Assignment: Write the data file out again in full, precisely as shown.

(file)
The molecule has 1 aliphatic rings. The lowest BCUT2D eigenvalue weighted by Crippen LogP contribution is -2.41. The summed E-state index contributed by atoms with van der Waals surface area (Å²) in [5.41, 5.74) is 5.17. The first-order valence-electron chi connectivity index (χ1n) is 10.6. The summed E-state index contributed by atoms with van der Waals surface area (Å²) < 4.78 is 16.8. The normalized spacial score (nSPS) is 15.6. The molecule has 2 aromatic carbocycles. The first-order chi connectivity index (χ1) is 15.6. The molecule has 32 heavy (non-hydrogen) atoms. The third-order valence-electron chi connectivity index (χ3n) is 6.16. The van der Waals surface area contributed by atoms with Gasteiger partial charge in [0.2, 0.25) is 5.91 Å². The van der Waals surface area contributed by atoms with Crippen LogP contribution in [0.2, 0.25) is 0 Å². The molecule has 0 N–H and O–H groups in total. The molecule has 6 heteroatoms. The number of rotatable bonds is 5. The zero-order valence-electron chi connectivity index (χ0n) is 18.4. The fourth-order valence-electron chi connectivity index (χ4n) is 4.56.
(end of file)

The molecule has 1 aliphatic rings. The lowest BCUT2D eigenvalue weighted by Crippen LogP contribution is -2.41. The summed E-state index contributed by atoms with van der Waals surface area (Å²) in [5.41, 5.74) is 5.17. The first-order valence-electron chi connectivity index (χ1n) is 10.6. The summed E-state index contributed by atoms with van der Waals surface area (Å²) < 4.78 is 16.8. The normalized spacial score (nSPS) is 15.6. The molecule has 2 aromatic carbocycles. The first-order chi connectivity index (χ1) is 15.6. The molecule has 32 heavy (non-hydrogen) atoms. The third-order valence-electron chi connectivity index (χ3n) is 6.16. The van der Waals surface area contributed by atoms with Gasteiger partial charge in [0.2, 0.25) is 5.91 Å². The van der Waals surface area contributed by atoms with Crippen LogP contribution in [0.2, 0.25) is 0 Å². The molecule has 0 N–H and O–H groups in total. The molecule has 6 heteroatoms. The number of rotatable bonds is 5. The zero-order valence-electron chi connectivity index (χ0n) is 18.4. The fourth-order valence-electron chi connectivity index (χ4n) is 4.56.